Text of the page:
HALITOSIS (BAD BREATH)

HALITOSIS (BAD BREATH)

What is halitosis?

Halitosis, commonly referred to as bad breath, is an unpleasant smell that comes from the oral cavity.

There are many possible causes but good oral hygiene and regular visits to your dentist help to prevent many of them.

In all cases of halitosis, the dentist is the first person you should consult because he or she will be able to determine if the problem is related to your oral health

Who suffers from bad breath?

50% of the population complains about having bad breath and this phenomenon tends to increase with age (especially from the age of 50 and up). However, this problem, which seems harmless, may bring consequences such as social isolation, poor self-esteem and in some cases, depression. Halitosis can also be the symptom of a more serious condition which deserves medical attention.

Causes

In 85% of cases, the source of halitosis is located in the mouth. Bacteria from the mouth transform food and cellular debris, which may have the effect of producing unpleasant smells. These bacteria accumulate on the teeth and form plaque, tartar and tooth decay. They also proliferate at the gum level if there is presence of gingivitis or periodontal disease (inflammation of the tissues that support the teeth). Bacteria also accumulate on the tongue where they form, in combination with food debris, a whitish deposit. This deposit is more important in patients with periodontal disease.

Bad breath therefore often starts in the mouth and is related to:

  • Poor oral hygiene;
  • Periodontal disease (disease of the gums and bone that support the teeth);
  • Untreated caries;
  • Dry mouth, or xerostomia (can be caused by stress, medication or breathing through the mouth).

But there are also other causes (extraoral):

  • Chronic tonsillitis;
  • Sinusitis;
  • Postnasal drip on the back of the tongue;
  • Gastric disorders (less than 1% of cases of bad breath);
  • Kidney or liver failure;
  • Taking certain medications;
  • Consumption of certain foods or beverages (e.g.: a diet rich in protein, certain foods with a strong taste, coffee, tobacco, etc.);
  • Diabetes;
  • Cancer of the nose, throat or ear.

How can you treat halitosis?

The dentist will determine if the cause of halitosis is intraoral or extraoral. If extraoral, the patient will be referred to the appropriate specialist (otolaryngologist (ENT), gastroenterologist, etc.). If the source of bad breath is in the mouth, the treatment will depend on the exact cause and may take different forms:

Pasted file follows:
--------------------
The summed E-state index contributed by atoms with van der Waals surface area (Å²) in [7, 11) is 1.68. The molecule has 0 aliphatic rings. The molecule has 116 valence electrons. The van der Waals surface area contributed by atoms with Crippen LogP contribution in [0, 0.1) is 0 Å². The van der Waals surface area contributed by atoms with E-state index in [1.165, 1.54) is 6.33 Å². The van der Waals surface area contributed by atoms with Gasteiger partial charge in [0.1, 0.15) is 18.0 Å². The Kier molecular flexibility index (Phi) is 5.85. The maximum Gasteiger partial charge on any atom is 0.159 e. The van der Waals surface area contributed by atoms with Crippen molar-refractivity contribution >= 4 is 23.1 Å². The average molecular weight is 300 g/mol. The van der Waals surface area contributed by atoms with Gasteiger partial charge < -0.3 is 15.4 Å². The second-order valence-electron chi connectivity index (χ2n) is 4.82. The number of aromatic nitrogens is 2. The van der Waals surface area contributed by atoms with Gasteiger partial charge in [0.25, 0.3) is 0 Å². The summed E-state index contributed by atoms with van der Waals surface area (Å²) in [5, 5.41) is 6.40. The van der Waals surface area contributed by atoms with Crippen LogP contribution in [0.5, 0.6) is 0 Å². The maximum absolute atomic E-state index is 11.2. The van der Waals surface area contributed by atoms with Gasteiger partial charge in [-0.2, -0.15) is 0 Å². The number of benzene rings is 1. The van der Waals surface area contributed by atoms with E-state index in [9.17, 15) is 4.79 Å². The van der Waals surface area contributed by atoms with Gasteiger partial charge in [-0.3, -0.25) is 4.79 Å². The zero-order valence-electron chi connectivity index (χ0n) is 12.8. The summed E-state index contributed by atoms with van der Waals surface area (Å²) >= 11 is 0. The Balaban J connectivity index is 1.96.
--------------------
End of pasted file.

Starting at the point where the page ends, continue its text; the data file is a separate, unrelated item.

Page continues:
• Dental scaling

Any treatment should begin with a good scaling to remove tartaric acid deposits above and below the gums (factors promoting periodontal disease).

  • Treatment of periodontal disease

Periodontitis, an infection of the tissues supporting the teeth (gums and bone), is the most common cause of halitosis. Periodontal pockets that form with this disease are filled with bacteria; these produce sulfur elements that emit a bad smell. Furthermore, gingival bleeding after morning tooth brushing can also have an effect on the breath. If dental scaling does not solve the problem, periodontal pockets must be surgically eliminated. Good oral hygiene will then be necessary to avoid a relapse.

  • Treatment of cavities

If there is presence of caries, they should be treated with fillings. Normally, the decay alone is not responsible for bad breath unless it is at an advanced stage, or if there are several.

Other treatments to fight bad breath

  • Endodontics

In the case of dental necrosis, irreversible pulpitis and apical abscess, an endodontic treatment (root canal) or extraction will be necessary.

  • Orthodontics

If there is a dental malposition, orthodontic corrections may be recommended to ease teeth cleaning.

  • Oral hygiene

Tooth brushing at least 3 times a day (after breakfast and lunch and before bedtime) and flossing are good ways of preventing bad breath. If it is only a problem of morning bad breath, it can usually be solved by a better tooth brushing at night and in the morning.

  • Tongue scraping

If a lingual coating (deposit on the tongue) is detected, the dentist may undertake a decontamination using a tongue scraper.

  • Mouthwash and toothpaste

As a complement to treatment, the dentist may recommend the use of an antiseptic mouthwash containing chlorhexidine. Prolonged use should, however, be avoided because it can lead to a change in taste, discolouration of the teeth and a burning sensation on the tip of the tongue. Some baking soda toothpastes also improve breath. Note that mouth rinses and toothpastes are secondary solutions and have only a short-term effect. If the cause is not addressed, these solutions will not solve the problem of bad breath.

Also be aware that a majority of products on the market that claim to combat bad breath have no scientifically proven efficacy.